eData Financials Offshore high-risk merchant accounts are a great way to accept payments from international buyers. They provide the opportunity for business owners to lower their risk and exposure by allowing them to process transactions in different currencies. Let’s walk through what offshore merchant accounts are, how they work, who needs one, and some of the advantages that you can experience with these types of accounts.
Offshore Merchant Account Overview
- What is an offshore merchant account?
- How do you get an offshore merchant account?
- Who can have an offshore merchant account?
- Why would you need an offshore merchant account?
- What are the benefits of having an offshore merchant account?
- What are the risks of having an offshore merchant account?
- How much does it cost to set up and maintain an offshore merchant account?
- Will your personal information be safe with an offshore merchant account?
- Is there anything else you should know about setting up an offshore merchant account?
- Can you cancel your offshore merchant account at any time if needed without penalties or fees for doing so?
Offshore Merchant Account Vs. Domestic Merchant Account
The major difference between an offshore merchant account and a domestic merchant account is simple. An acquiring bank that issues offshore accounts resides in offshore countries, while the banks issuing domestic accounts reside within your home country’s borders. For instance, if you are living in New York but want to set up an online store for international customers – whether based on location or language preference – then you would need to choose between applying with one of our qualifying acquiring banks located outside of America (Mauritius) or using one from inside the United States (New Jersey).
There are many factors that will determine what route best suits your needs: geographical proximity, the risk level of your business, banking regulations across different jurisdictions around the world, even currency exchange rates can be taken into consideration.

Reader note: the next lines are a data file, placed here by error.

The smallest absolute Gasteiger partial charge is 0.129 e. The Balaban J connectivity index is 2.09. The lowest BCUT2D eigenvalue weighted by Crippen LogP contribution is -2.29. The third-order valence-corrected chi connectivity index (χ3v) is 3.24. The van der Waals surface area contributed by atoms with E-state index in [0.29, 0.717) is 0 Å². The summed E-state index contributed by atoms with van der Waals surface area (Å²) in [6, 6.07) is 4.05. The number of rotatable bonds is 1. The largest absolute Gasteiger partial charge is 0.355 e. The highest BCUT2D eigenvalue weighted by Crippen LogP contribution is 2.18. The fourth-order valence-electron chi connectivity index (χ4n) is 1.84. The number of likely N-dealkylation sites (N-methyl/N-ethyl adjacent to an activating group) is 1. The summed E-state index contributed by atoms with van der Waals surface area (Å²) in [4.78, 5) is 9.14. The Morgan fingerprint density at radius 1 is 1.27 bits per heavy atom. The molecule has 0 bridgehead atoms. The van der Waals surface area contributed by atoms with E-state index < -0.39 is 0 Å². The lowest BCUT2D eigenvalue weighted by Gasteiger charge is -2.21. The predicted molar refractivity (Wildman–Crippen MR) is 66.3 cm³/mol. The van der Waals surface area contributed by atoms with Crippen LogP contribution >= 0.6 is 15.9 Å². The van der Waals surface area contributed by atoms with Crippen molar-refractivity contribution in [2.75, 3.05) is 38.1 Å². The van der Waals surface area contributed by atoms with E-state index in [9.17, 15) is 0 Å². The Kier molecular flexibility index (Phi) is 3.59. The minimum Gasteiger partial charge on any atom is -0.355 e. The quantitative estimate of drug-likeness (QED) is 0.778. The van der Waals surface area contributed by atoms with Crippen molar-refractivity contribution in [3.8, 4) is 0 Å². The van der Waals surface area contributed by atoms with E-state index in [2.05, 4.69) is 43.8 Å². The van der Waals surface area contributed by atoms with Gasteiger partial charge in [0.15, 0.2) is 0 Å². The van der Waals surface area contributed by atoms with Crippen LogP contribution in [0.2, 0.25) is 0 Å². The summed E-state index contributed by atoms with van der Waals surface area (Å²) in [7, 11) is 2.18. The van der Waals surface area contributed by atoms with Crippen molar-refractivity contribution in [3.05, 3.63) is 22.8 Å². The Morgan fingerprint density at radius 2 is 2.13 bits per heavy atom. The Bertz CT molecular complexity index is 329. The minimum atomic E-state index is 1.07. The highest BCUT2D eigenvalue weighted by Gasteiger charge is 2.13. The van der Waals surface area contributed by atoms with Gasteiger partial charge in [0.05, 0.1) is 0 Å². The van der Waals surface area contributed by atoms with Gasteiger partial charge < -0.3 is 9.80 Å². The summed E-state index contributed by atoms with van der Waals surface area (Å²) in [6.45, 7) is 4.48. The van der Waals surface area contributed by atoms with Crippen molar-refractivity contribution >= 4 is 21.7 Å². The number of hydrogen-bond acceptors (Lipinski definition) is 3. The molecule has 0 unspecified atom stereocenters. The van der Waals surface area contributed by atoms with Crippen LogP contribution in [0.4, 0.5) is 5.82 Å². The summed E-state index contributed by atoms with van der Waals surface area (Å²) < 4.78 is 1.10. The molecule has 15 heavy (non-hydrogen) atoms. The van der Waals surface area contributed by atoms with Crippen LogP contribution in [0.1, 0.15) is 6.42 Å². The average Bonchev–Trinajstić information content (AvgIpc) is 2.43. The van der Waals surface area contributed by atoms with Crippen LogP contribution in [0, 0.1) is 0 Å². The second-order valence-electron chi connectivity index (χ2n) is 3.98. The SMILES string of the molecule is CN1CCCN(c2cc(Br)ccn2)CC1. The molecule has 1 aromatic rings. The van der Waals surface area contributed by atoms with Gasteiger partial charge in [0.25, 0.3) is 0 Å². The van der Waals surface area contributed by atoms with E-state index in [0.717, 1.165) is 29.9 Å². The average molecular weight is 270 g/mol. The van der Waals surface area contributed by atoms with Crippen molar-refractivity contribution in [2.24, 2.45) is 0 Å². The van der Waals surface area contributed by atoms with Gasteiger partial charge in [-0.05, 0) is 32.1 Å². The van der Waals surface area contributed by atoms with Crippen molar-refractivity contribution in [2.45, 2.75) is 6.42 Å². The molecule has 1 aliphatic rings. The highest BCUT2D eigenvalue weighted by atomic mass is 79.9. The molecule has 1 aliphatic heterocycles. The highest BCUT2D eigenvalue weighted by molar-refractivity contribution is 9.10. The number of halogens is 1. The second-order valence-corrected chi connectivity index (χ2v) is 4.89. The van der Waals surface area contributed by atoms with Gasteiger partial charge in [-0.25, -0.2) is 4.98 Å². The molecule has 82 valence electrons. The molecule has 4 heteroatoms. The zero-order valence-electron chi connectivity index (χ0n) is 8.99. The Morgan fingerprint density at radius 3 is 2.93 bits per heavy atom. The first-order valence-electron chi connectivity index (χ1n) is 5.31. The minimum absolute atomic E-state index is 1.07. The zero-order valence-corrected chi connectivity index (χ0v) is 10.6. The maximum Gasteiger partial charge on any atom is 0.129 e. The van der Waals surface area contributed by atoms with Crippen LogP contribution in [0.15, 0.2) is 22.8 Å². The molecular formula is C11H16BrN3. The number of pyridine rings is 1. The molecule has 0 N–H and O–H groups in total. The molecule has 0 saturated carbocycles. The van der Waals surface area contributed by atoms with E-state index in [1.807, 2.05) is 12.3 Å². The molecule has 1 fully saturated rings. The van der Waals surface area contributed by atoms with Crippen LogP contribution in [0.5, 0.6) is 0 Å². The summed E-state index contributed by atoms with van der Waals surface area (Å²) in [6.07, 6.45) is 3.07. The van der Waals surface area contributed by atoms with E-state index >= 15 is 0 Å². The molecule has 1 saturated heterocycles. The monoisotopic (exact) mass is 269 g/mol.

Offshore Merchant Account Benefits
If you’re an international merchant, it can be beneficial to have a local bank in the market where your customer base is located. This will allow you to accept payments directly without having any currency conversions that could take away from earnings while reducing tax liability and minimizing the risk of fraud on customers’ credit cards.
International banks tend to allow higher processing volumes than their US counterparts. This is because they have more customers and can process a larger amount of transactions for each customer’s card at one time.
Different regions of the world have different cultural standards regarding what products are appropriate for sale, so diversification of merchant accounts can ensure that you’re not reliant on one country’s culture or values.
Offshore merchant accounts are perfect for processing payments for merchants who can’t get a domestic merchant account due to the nature of their business.
The banking industry is regulated differently in different countries, which creates a favorable climate for banks and processors to work with high-risk businesses. As a result, there is more opportunity for high-risk companies to secure overseas banking.
It’s important to note that offshore merchant accounts have a wide range of applications. For instance, online businesses such as adult entertainment and casinos are likely the best candidates for this type of account.
The following example discusses how opening an offshore merchant account can be beneficial in certain aspects:
How to Qualify for an Offshore Merchant Account
Depending on what type of business you have, it may be essential to make sure your merchant account is an offshore merchant account. For example, if your company has an eCommerce component or accepts payments from outside the United States and Europe (especially in Germany), this category would apply.
However, not all merchants fall into these categories because even a small one could need such options for their own unique purposes, like accepting credit card transactions from customers overseas who live within other countries requiring higher fraud protection measures than those currently offered by traditional domestic banks today.
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